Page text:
If I have a split verb, such as "pick up" and I am a addressing a third person, I can say either:

I will pick Fred up at 11am.


I will pick up Fred at 11am.

For the second person, we have:

I will pick you up at 11am.

But it sounds wrong if I say:

I will pick up you at 11am.

What is my missing understanding here?


My understanding from reading the possible duplicate question and the given answers, is that there is no strict rule about this at all, only a matter of style.

Thinking about it, I realised there is nothing wrong with the fourth example above, for example, if you wanted to give emphasis. Imagine saying the sentence and pointing your finger at the intended person:

I will pick up you at 11am.

It is no longer an awkward sentence, but becomes a highly emphatic one.

  • 3
    It's called splitting of phrasal verbs. See: "Is there any rule about splitting phrasal verbs?" english.stackexchange.com/q/77472/14666
    – Kris
    Dec 13 '18 at 8:36
  • "Pick up" is not a verb: "pick" is the verb and "up" is a preposition. "Up" serves as a 'particle', a complement that can come between the verb and its direct object. But the order 'particle+object' is inadmissible if the object is an unstressed personal pronoun, and it's this constraint that makes your last example *"I will pick up you" ungrammatical.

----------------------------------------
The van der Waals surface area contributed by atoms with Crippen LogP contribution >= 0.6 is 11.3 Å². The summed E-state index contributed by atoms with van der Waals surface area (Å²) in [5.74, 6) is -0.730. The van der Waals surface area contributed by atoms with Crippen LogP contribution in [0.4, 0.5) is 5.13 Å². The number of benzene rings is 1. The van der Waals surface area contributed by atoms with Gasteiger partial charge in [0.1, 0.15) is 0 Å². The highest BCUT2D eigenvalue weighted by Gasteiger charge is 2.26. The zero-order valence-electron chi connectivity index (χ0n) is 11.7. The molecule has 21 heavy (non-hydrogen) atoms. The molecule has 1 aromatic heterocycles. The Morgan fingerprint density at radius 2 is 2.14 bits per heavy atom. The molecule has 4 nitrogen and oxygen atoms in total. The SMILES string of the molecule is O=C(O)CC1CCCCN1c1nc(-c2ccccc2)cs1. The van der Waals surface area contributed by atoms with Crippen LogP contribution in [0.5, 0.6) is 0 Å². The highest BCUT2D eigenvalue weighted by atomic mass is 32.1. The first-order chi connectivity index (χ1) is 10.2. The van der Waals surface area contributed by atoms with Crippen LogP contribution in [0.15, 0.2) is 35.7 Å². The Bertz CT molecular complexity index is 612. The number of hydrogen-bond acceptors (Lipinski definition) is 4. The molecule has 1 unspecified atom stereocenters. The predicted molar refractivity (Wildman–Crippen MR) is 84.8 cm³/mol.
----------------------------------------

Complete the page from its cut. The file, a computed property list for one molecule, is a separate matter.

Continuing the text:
– BillJ
    Dec 13 '18 at 8:42
  • 1
    @BillJ Is there a logic to that rule, or is it an arbitrary rule? (Also, I realised I now have to look up unstressed vs stressed pronoun)
    – Stewart
    Dec 13 '18 at 9:40
  • 1
    The logic is that it simply sounds awful, as you discovered in the ungrammatical "I will pick up you at 11am".
    – BillJ
    Dec 14 '18 at 9:25

As the comments have rightfully corrected me, you can put the object between the parts of the verb whether it's a noun or pronoun, as in

I will pick you/him/Fred/my unicorn up at 11am.

but may put it after the verb if it's a noun, as in

I will pick up Fred/my unicorn up at 11am.

but not if it's a pronoun as in

incorrect: I will pick up you/him at 11am.

Assuming you are a non-native speaker you would have heard the phrase containing "you" much more often than with a 3rd person singular, such as "Fred", possibly leading your intuition to gloss over the sentence not recognising a familiar pattern, while noticing something's off with "you".

  • Oxford Learner's Dictionary say that pick the package up and pick up the package are both perfectly acceptable. (That's what the ↔ means.) But if X is a pronoun, it has to come between pick and up. In fact, that's true for phrasal verbs with moveable particles in general. Dec 16 '18 at 15:21
  • This is not correct, I’m afraid. First off because you mean ‘object’ rather than ‘subject’ (the subject is “I”, not “X”), but more importantly because the distinction mentioned in the question is an actual difference: it is perfectly fine to place the object after the preposition, but only if it’s not a pronoun. Dec 16 '18 at 15:24
  • I see, terribly sorry about that, I'll fix it right away. Dec 16 '18 at 15:25

Not the answer you're looking for? Browse other questions tagged or ask your own question.